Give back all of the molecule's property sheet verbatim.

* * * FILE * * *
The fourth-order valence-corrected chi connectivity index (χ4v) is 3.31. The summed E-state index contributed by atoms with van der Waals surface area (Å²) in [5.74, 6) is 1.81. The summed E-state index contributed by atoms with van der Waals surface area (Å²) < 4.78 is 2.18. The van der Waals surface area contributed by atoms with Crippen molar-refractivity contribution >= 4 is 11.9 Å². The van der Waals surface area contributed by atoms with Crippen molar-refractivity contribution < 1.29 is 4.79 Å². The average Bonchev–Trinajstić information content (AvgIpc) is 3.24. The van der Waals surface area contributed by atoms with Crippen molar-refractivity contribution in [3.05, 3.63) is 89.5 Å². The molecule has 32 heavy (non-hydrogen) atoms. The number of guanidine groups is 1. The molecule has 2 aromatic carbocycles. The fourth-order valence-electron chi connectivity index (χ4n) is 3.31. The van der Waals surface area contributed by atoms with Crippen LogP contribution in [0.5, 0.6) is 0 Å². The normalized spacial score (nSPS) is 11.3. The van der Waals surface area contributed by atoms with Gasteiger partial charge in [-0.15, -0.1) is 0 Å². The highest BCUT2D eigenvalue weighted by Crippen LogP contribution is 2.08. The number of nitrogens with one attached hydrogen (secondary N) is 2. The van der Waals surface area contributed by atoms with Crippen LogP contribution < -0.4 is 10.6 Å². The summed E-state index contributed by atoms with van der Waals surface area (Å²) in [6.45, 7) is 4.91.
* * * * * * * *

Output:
The fourth-order valence-corrected chi connectivity index (χ4v) is 3.31. The summed E-state index contributed by atoms with van der Waals surface area (Å²) in [5.74, 6) is 1.81. The summed E-state index contributed by atoms with van der Waals surface area (Å²) < 4.78 is 2.18. The van der Waals surface area contributed by atoms with Crippen molar-refractivity contribution >= 4 is 11.9 Å². The van der Waals surface area contributed by atoms with Crippen molar-refractivity contribution < 1.29 is 4.79 Å². The average Bonchev–Trinajstić information content (AvgIpc) is 3.24. The van der Waals surface area contributed by atoms with Crippen molar-refractivity contribution in [3.05, 3.63) is 89.5 Å². The molecule has 32 heavy (non-hydrogen) atoms. The number of guanidine groups is 1. The molecule has 2 aromatic carbocycles. The fourth-order valence-electron chi connectivity index (χ4n) is 3.31. The van der Waals surface area contributed by atoms with Crippen LogP contribution in [0.5, 0.6) is 0 Å². The normalized spacial score (nSPS) is 11.3. The van der Waals surface area contributed by atoms with Gasteiger partial charge in [-0.15, -0.1) is 0 Å². The highest BCUT2D eigenvalue weighted by Crippen LogP contribution is 2.08. The number of nitrogens with one attached hydrogen (secondary N) is 2. The van der Waals surface area contributed by atoms with Crippen LogP contribution < -0.4 is 10.6 Å². The summed E-state index contributed by atoms with van der Waals surface area (Å²) in [6.45, 7) is 4.91.